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Circuits, Devices & Systems, IET

Issue 3 • Date May 2014

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Displaying Results 1 - 11 of 11
  • Editorial: Construction and technology of power semiconductor devices

    Page(s): 153 - 154
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    Freely Available from IEEE
  • Future trends in high-power bipolar metal-oxide semi-conductor controlled power semi-conductors

    Page(s): 155 - 167
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    Freely Available from IEEE
  • Reverse conducting–IGBTs initial snapback phenomenon and its analytical modelling

    Page(s): 168 - 175
    Save to Project icon | Click to expandQuick Abstract | PDF file iconPDF (647 KB)  

    Analytical models have been proposed to describe the onset current density for the initial snapback in the transistor on-state mode and in the blocking state of reverse conducting-insulated gate bipolar transistors (RC-IGBT) for the stripe and cylindrical designs of the anode shorts. In cylindrical case, there are two possible ways in designing the anode shorts and the authors have proposed an analytical model for each of them. The considered RC-IGBTs are vertical with soft punch-through type buffer designs. The analytical model has been evaluated with the aid of 2-D device simulations and measurements. The authors have investigated the initial snapback phenomenon for different voltage class devices at a given technology (anode and buffer profiles) and found out that the snapback voltage increases with the blocking capability but not the snapback current density. The authors have also observed that the initial snapback phenomenon is more pronounced at lower temperatures. From the analytical model as well as simulation and measurement results, the authors have found that for a given voltage class and technology, the p+-anode width is the only remaining design degree of freedom which determines the initial snapback. The adjustment of the on-state losses can then be done with the proportion of the n+-short region. View full abstract»

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  • Optimisation of the reverse conducting IGBT for zero-voltage switching applications such as induction cookers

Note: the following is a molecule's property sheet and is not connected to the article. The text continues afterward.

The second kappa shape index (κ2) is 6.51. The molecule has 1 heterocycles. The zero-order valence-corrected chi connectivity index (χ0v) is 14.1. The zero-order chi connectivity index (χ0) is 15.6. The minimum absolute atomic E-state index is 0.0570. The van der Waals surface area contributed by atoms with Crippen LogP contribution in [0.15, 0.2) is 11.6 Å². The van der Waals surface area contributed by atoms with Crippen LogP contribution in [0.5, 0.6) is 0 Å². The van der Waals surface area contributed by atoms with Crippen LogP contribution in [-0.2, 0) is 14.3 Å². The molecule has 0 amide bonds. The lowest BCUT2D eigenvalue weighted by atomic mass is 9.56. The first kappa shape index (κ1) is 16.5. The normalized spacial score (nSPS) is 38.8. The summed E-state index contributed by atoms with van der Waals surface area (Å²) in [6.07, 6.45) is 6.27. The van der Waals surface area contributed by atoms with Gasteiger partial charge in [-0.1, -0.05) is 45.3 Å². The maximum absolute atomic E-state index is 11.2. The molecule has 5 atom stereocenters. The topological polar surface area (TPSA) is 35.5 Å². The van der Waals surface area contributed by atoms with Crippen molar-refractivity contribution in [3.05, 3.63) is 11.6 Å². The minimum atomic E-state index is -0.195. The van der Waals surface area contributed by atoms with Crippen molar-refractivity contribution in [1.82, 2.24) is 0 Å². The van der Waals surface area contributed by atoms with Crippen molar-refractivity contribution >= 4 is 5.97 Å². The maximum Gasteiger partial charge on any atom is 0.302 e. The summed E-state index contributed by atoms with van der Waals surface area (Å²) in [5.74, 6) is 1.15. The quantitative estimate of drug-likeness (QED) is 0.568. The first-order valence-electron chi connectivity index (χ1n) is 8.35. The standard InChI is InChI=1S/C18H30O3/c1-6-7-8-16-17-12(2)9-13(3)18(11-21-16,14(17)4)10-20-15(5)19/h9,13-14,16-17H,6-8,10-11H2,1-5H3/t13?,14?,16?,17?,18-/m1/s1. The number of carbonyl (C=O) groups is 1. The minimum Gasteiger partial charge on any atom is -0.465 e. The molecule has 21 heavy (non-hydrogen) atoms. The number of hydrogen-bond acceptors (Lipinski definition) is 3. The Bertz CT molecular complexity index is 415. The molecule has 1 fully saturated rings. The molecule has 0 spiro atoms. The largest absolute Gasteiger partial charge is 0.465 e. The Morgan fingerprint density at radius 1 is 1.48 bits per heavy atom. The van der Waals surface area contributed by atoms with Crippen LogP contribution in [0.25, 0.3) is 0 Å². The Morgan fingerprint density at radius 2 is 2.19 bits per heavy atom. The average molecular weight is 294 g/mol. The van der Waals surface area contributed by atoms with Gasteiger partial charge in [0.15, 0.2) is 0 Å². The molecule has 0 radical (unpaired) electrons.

Page(s): 176 - 181
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    The reverse conducting-IGBT (RC-IGBT) is a well suited device for soft switching applications, that is, zero voltage switching (ZVS). However, standard RC-IGBTs are optimised for hard switching, which shows different switching waveforms compared with soft switching. In this study, the optimisation of the RC-IGBT is described for soft switching applications using the example of an induction cooker. The investigated induction cooker is implemented by using the single-ended quasi-resonant topology. Simulations show that main losses of the induction cooker occur in the induction coil and the RC-IGBT (power switch). The performance of the coil can be improved mainly by minimising the coil resistance. The IGBT-optimisation is based on the reduction of tail current in the soft switching mode. The IGBT thickness is decreased and the local lifetime is used to achieve lower tail current. A reduction of the overall losses by 30% is achievable. As a result, the cooling system of the IGBT can be smaller and cheaper. View full abstract»

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  • 3.3 kV PT-IGBT with voltage-sensor monolithically integrated

    Page(s): 182 - 187
    Save to Project icon | Click to expandQuick Abstract | PDF file iconPDF (555 KB)  

    An intelligent insulated gate bipolar transistor (IGBT) suitable to be used in remote-controlled on-load tap changers and traction applications is analysed in this study. An anode voltage sensor monolithically integrated in the active area of a 3.3 kV-50 A PT-IGBT is introduced to enhance the robustness of the IGBT against short-circuit events. The operation mode of the anode voltage sensor is described and TCAD simulations are performed to describe the static and dynamic performance together with the interaction between the sensor and the IGBT core cells. The study of the anode voltage performance under inductive turn-off conditions is also included, comparing the behaviour of IGBTs with and without anode voltage sensor. View full abstract»